Our Real Work: Jess Ryan, MS

Coaching and consulting. Something's calling. It's your life.

October 9, 2016
by jessryan
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i am mother.

This week’s post is a guest post written by my colleague and friend Emily Brown. We are co-teaching a local workshop called I Am Mother. Check it out HERE.


I often wish that my children could have met me before I became this thing called mother. I wish they could have seen my free spirit and thirst for adventure when it was just me. I wish my old self could spend a day with them, running wild through open spaces, drenched in optimism and best intentions.

But, it turns out, these little beings are exactly what makes me mother. My old self could have never known or understood how deeply being their mother would change who I was.

My motherhood journey began when I was first faced with the realization that I may never become one. I married young and it was always just assumed we would have children. There was never a discussion about our expectations or that we could expect something other. At the time, it hadn’t even occurred to me that some people choose to not become a parent.

Then I got pregnant and miscarried. Then I got pregnant again. And miscarried again. At that point, as I scrolled through the internet reading article after article telling me I COULD still have children and scrolled through article after article telling me I likely WOULDN’T have children, I knew that no matter what happened, I was a mother. I was changed in a way only mothers can be. My grief was deep and my heart touched in a way I had never known before.

It has been six years since the birth of my first child. These days, I mostly feel tired and weighed down by how I have experienced parenthood in a way that is markedly different than my husband. The feeling that motherhood has confused and scrambled my whole identity has been almost impossible for me to express. I lack the time and energy to examine my exhaust and navigate with awareness this thing that I have become, called mother.

And then, one day, I had to quit a bike race half way through and I was crazy pissed off. I couldn’t do it. I just couldn’t physically do it. It was a 50 mile race that I had done several times Before (yes, Before with a capital B means, before I was a mother). I have never been an outstanding athlete or accomplished much physically that would warrant even a raised eyebrow. But I finished, and I finished a lot of races. In my mind I was an athlete. Then I wasn’t, and to me, that has been the disorienting journey of motherhood. This time around, I got on my bike with very little preparation and the old mindset of “athlete”. The first 10 miles felt good, inspiring even, but almost every mile after felt more and more deflating. By mile 22, I knew. I knew I couldn’t finish. I knew I was no longer what I was.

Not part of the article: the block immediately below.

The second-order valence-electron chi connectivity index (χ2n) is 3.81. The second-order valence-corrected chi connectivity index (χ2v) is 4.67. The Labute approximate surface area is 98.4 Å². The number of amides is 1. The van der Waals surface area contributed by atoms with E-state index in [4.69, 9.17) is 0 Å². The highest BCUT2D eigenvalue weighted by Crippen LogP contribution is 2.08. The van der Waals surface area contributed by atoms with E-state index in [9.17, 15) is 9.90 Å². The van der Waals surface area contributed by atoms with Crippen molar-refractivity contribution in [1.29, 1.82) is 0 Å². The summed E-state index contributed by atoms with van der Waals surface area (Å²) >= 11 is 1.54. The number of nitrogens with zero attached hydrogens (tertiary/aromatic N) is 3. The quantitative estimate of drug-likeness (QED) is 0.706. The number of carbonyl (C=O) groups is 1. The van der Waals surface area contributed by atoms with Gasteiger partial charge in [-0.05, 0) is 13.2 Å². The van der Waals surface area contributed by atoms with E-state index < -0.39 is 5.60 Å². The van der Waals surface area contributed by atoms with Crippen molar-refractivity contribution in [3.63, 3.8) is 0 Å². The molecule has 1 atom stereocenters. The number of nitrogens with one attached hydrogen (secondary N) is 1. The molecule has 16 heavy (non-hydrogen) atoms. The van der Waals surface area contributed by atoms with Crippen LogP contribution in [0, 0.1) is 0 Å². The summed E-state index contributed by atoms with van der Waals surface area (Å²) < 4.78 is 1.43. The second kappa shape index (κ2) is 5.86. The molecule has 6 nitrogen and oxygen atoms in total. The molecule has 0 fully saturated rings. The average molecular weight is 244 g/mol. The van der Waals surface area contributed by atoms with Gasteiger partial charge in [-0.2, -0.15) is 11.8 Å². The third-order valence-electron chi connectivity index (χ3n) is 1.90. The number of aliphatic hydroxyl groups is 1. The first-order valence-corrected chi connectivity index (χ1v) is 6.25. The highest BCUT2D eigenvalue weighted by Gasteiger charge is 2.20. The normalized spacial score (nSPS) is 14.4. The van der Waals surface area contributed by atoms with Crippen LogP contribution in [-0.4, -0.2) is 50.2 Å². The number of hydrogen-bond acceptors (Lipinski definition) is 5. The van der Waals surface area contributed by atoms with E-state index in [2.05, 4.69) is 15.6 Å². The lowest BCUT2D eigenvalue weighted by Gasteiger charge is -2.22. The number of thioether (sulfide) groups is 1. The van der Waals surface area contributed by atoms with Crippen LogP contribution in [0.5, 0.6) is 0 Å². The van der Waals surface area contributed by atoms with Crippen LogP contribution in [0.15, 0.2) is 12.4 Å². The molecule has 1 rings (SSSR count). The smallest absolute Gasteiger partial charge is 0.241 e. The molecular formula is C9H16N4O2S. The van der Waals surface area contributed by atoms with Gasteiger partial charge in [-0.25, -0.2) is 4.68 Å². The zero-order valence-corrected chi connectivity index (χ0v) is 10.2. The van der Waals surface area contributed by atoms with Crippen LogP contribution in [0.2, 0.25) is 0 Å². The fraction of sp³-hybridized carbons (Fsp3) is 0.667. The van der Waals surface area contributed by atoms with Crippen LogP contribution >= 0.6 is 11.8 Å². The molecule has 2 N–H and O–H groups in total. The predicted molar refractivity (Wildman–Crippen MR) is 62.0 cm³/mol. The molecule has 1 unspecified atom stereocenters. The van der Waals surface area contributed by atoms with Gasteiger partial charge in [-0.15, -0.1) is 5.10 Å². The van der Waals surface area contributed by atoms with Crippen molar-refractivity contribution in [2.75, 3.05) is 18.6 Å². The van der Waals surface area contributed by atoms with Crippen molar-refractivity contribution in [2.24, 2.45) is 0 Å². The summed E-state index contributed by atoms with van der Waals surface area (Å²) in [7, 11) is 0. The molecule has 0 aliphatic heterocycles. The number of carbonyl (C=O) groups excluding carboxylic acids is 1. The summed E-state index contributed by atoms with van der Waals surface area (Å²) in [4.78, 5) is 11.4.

At mile 27 my kids, my mom, and my dad were on course ringing cowbells and cheering obnoxiously. I stopped so they could snap a photo and I didn’t start again. My daughter hopped onto my bicycle seat and I walked my bike and myself away with them. I felt embarrassed and deeply disappointed.

I wanted my children to see their mother do something other than cook dinner, pick up the house, and run errands. I wanted them to watch and cheer as I crossed the finish line and for that memory to be etched in their minds when they remembered me. If all of this seems terribly dramatic, you’re right. It is. But, it’s really not about the race anyway. It’s about the evolution of who I am and the grieving and letting go of what I am not.

The atmosphere at the finish line was celebratory. Hundreds of racers were drinking beer and recounting the tales of the many miles biked that day. I ran into acquaintances and old friends whose race times just happened to be phenomenal and I had to try keeping the mood light when asked how my race went. I looked at the crowd of over 600 racers and left angry.

Here is my very gross, and probably inaccurate, summary of the race participants:  Of the females, maybe 1% are mothers and I would guess a good 25-30% of the males were dads. At least, that was the story I was telling myself. The reason this story matters to me is part of why I perceive parenthood being such a different experience for me and my husband.